How Can You Protect Your Intellectual Property?

Many unique products of the human intellect that has commercial values are called as intellectual property. Books, songs, movies, Paintings, drawings, Inventions, chemical formulas, computer programs are some of the examples of Intellectual property. Intellectual property (idea) is not a physical manifestation (paper).

Some people are altruistic; some are not. People can benefit from having ownership of their ideas, and thus can improve the quality of life for others. The allure of wealth can be an incentive for speculative work. Giving creators rights to their inventions stimulates creativity.

Trade secrets, Trademarks and service marks, Patents, Copyrights are some features for protecting our intellectual property.

  1. Trade Secrets

The confidential piece of intellectual property that gives the company a competitive advantage. Employees are asked to make a confidentiality agreement. Some examples of the trade secret are Formulas, customers’ lists, strategic plans, proprietary design. It’s never expired. It’s not appropriate for all intellectual properties.  Movies are the example of inappropriate- (they should be viewed and note kept in secret). Reverse engineering allowed (buying a can of Coco-Cola and trying to figure out its formula is legal). Maybe compromised when employees leave the firm.

  1. Trademarks & Servicemarks

A trademark identifies goods and trade services identifies services.  A trademark is a word, a logo, a sound, etc, that identifies a company or a product. The company can sue (the legal case) for improper use of its trademark.  However, if a trademark name becomes a common noun, the trademark may be lost. Ex: aspirin, escalator, thermos, yo-yo.

  1. Patent

A public (not secret) document that provides a detailed description of the invention. Provides owner with an exclusive right to the invention. The owner can prevent others from making, be using, or be selling the invention for 20 years.  After that, anyone can make use of the idea, Example: Polaroid vs Kodak- instant photography.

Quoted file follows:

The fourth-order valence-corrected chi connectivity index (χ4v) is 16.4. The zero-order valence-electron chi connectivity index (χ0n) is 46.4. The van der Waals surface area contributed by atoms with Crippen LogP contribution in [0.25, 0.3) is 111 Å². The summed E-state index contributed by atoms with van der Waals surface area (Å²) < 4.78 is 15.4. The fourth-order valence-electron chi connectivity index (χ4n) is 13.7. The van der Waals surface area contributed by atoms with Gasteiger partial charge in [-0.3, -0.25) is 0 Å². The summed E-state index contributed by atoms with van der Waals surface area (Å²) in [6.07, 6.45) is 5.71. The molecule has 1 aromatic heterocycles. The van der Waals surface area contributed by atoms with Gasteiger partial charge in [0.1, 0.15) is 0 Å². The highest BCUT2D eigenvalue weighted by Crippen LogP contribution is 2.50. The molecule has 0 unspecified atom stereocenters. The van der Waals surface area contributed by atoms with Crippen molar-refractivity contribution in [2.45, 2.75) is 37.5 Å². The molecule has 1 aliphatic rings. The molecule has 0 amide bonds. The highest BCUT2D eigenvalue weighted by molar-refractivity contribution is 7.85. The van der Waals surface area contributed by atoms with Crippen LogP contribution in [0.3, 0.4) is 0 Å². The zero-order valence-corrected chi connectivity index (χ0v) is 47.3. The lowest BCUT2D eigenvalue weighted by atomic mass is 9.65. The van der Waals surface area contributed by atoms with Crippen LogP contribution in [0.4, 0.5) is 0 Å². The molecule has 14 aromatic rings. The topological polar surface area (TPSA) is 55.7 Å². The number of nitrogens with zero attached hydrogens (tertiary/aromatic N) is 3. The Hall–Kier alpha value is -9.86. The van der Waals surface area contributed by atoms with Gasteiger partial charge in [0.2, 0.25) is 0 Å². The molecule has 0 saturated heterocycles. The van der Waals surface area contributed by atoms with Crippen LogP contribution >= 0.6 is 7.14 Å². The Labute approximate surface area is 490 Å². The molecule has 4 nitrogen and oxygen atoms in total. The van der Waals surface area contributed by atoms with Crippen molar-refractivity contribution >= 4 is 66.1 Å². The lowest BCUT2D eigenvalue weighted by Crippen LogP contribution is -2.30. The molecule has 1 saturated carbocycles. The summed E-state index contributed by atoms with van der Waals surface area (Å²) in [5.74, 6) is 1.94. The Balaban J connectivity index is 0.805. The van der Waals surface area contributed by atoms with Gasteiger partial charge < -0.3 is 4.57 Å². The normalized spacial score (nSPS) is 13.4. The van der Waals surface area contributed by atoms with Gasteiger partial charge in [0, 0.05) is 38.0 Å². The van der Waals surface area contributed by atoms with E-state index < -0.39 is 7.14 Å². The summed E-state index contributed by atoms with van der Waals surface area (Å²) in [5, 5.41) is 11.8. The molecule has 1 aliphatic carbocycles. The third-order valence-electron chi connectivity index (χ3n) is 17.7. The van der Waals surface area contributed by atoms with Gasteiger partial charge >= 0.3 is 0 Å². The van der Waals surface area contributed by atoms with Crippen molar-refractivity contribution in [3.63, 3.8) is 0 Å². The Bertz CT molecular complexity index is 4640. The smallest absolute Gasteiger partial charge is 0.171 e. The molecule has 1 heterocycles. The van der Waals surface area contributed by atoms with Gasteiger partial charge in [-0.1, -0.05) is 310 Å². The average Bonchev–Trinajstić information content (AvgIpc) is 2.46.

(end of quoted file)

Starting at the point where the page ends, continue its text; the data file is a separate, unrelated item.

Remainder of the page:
1. Copyright

Provides owner of an original work five rights. There are a reproduction,  Distribution (copies of the work to the public), Public display (copies of the work in public),  Public performance,  Production of derivative works. Copyright-related industries represent 5% of U.S. gross domestic product. Examples are movie, music, SW, book industry. Copyright protection has expanded greatly since 1790. Sometimes legal to reproduce a copyrighted work without permission. Citing short excerpts for teaching, research, criticism, commentary, news reporting. Courts consider four factors for copyright, 01.  Purpose and character of use educational are permissible, not commercial. 02.  Nature of work- Fiction vs nonfiction (facts) and published preferred over non-published. 03.  Amount of work being copied- Brief excerpts not the entire work. 04. Affect on market for work-The use of out of print is permissible.

Leave your comment